I am unable to find the source of this image. If you are aware of it, please let me know!

Listen: let’s say that I have a friend who is a 22 year-old woman. The honest to God truth is that she is a beautiful, beautiful woman. How does she know that she is beautiful? People have told her. Everybody tells her that she is beautiful. It is the truth.

One of the regulars at the restaurant where she works told her. He has told her many, many times, really. He keeps telling her, three or four times a week, as he complains that his son is a loser and his wife is emotionally dead and he himself is so lonely and my friend is so beautiful, so beautiful, and can he just buy her some dessert and coffee, or maybe something more some time…

One of her teachers told her she was beautiful. There’s an art professor down at the college who has her own photography business on the side, and she sells “stock” images for advertising and marketing to large corporations. She has told my friend several times that she is so beautiful, and does she want to sit for a few photos – nothing, much, really – and if she sits for the photos she can get extra credit, especially if the professor is able to sell those photos for a tidy sum…

Her little sister has told her. The younger sibling does not share the smooth, clear skin that her older sister has, and as she cries out over her acned face, my friend tries to comfort her, only to be told “What do you know? What do you care? You’re so beautiful! You have no idea…”

All these people, all day, telling her what everyone already knows: she is beautiful. But why do they say this to her?

And then, last night, a young man took her to dinner, and as they sat in the quiet restaurant he pulled a small box from his pocket that was full of a ring and the promises of a lifetime, and he told her she was beautiful.

Do you see? All of these people are telling the truth. This woman is beautiful. But why do they tell her that? I know, truth is truth…but how you learn it, and from whom, affects your ability to enter into it.

You and I both know that you are a wreck. You are a sinner. Like me, your life is broken and marred and incomplete. That is the truth.

Who told you? And why?

Statue of the Fallen Angel, in Retiro Park, Madrid, Spain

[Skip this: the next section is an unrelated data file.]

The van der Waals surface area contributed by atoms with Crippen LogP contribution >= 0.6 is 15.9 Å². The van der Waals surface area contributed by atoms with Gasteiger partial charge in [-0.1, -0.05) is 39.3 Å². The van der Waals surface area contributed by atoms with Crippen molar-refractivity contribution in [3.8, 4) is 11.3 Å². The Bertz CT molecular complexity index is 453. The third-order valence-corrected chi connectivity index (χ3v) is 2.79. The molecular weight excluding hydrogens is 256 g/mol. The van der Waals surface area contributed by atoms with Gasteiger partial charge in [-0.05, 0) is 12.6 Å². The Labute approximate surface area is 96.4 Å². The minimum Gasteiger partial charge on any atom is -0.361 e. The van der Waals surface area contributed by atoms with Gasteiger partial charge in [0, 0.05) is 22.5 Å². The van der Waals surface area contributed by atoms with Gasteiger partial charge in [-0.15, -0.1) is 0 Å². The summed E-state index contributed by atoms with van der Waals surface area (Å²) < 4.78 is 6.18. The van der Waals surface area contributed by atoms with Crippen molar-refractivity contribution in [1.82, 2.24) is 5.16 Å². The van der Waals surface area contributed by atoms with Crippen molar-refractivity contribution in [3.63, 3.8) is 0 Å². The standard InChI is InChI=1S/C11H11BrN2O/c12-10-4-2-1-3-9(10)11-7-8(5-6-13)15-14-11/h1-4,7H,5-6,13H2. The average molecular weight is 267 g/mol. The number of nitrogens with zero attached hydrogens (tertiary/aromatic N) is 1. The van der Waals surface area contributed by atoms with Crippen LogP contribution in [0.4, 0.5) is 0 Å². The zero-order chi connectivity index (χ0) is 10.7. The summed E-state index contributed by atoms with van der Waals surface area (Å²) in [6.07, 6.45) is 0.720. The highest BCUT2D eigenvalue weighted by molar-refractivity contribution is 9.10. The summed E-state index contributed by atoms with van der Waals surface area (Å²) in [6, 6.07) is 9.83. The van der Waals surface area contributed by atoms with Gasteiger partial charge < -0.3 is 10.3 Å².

Statue of the Fallen Angel, in Retiro Park, Madrid, Spain

In Genesis 3 and in Revelation 12 and on just about every page of this Bible there is one who is called “the accuser” who stands with you as you look at yourself and who says, “Yes, you really are a screw-up. You never do anything right. I doubt you ever will. You are disgusting, and God is going to be so disappointed in you. You had better go and hide, you pathetic wretch…”

Christ the Redeemer, Rio de Janeiro, Brazil

Christ the Redeemer, Rio de Janeiro, Brazil

And similarly, from start to finish in the Bible, we hear another voice, sometimes called “the Advocate”, who tells us the same truth: that parts of our lives are bent and twisted and we are deeply scarred, but who then goes on to say “Come to me, all you who are weary and burdened, and I will give you rest.”

Both the accuser and the Advocate will tell you the truth – but how? And why?

There are good, moral, upright people who will look at the brokenness of our world and of your life and who will shame you. They will judge you. They will instill you with fear, saying things like, “Oh, for crying out loud, who do you think you are? Confess, you dirty sinner! Repent! Turn from your evil, or burn in hell forever.”

These people have, in some measure, a portion of the truth. They know who you are. And yet their voice is invalid because the truth that they claim to possess is truth that is aimed at you like a weapon. Truth, told thusly, is not gift. Truth like this brings fear, guilt and shame – and, ironically, more brokenness, more scarring, more running, more hiding.

When we confess in our morning worship, it’s not because anyone here is holding the answer key and is eager to demonstrate how you have failed. We confess because we already know the truth – and we need to release that knowledge, that fear, that shame so that we are ready to enter into the fullness of the Story that is about to be told. We have a prayer of confession in our worship because we need to lay down the things that we know about ourselves so that we’ll be ready to hold onto the hope and healing that are the proper fruits of truth.

We do not confess out of a posture of fear or shame, but in order to acknowledge the situation and then to let it go. In fact, the fathers and mothers of our church have indicated that a worship service may include or omit a prayer of confession. That’s an optional part of a Presbyterian worship service. However, they go on to instruct me that it is wrong for me to invite you to confess your brokenness unless I immediately follow that with an acknowledgement that the promise of restoration and forgiveness is bigger than your confession. If you ever come in here and are invited to confess, you had better leave here knowing that you are forgiven. A half-truth is no truth.

That’s why we confess.

How do we confess? You’ve already heard a significant part of that – we confess by sharing a unison prayer, standing together and laying our sin and disruption before the Lord. Almost always, we share a common prayer and a few moments of silent, personal prayer.

The congregational prayer of confession is difficult for some. I had a man call me once, very angry, because in his mind I was making him confess to all these terrible things by reading this prayer. “I don’t do that stuff!”, he said. “Why should I have to confess it?” I simply replied, “OK, that’s fine. Just tell me what kind of thing you do do and I’ll be happy to include it in this week’s bulletin.”